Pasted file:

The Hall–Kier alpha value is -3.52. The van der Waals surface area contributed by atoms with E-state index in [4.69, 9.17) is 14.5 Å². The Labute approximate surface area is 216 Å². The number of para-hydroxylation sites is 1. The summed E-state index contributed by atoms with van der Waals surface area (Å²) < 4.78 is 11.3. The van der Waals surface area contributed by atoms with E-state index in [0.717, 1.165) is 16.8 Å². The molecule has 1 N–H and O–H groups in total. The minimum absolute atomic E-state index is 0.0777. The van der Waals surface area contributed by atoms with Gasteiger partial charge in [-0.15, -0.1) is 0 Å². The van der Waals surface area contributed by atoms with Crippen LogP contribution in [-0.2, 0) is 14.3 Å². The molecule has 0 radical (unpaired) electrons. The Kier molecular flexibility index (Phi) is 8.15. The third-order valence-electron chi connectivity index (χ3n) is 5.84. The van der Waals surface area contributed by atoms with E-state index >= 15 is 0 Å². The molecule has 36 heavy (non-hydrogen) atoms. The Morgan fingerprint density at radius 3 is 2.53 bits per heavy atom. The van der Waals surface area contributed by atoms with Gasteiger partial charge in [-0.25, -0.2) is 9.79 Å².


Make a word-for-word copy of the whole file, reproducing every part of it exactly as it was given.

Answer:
The Hall–Kier alpha value is -3.52. The van der Waals surface area contributed by atoms with E-state index in [4.69, 9.17) is 14.5 Å². The Labute approximate surface area is 216 Å². The number of para-hydroxylation sites is 1. The summed E-state index contributed by atoms with van der Waals surface area (Å²) < 4.78 is 11.3. The van der Waals surface area contributed by atoms with E-state index in [0.717, 1.165) is 16.8 Å². The molecule has 1 N–H and O–H groups in total. The minimum absolute atomic E-state index is 0.0777. The van der Waals surface area contributed by atoms with Gasteiger partial charge in [-0.15, -0.1) is 0 Å². The van der Waals surface area contributed by atoms with Crippen LogP contribution in [-0.2, 0) is 14.3 Å². The molecule has 0 radical (unpaired) electrons. The Kier molecular flexibility index (Phi) is 8.15. The third-order valence-electron chi connectivity index (χ3n) is 5.84. The van der Waals surface area contributed by atoms with E-state index >= 15 is 0 Å². The molecule has 36 heavy (non-hydrogen) atoms. The Morgan fingerprint density at radius 3 is 2.53 bits per heavy atom. The van der Waals surface area contributed by atoms with Gasteiger partial charge in [-0.25, -0.2) is 9.79 Å².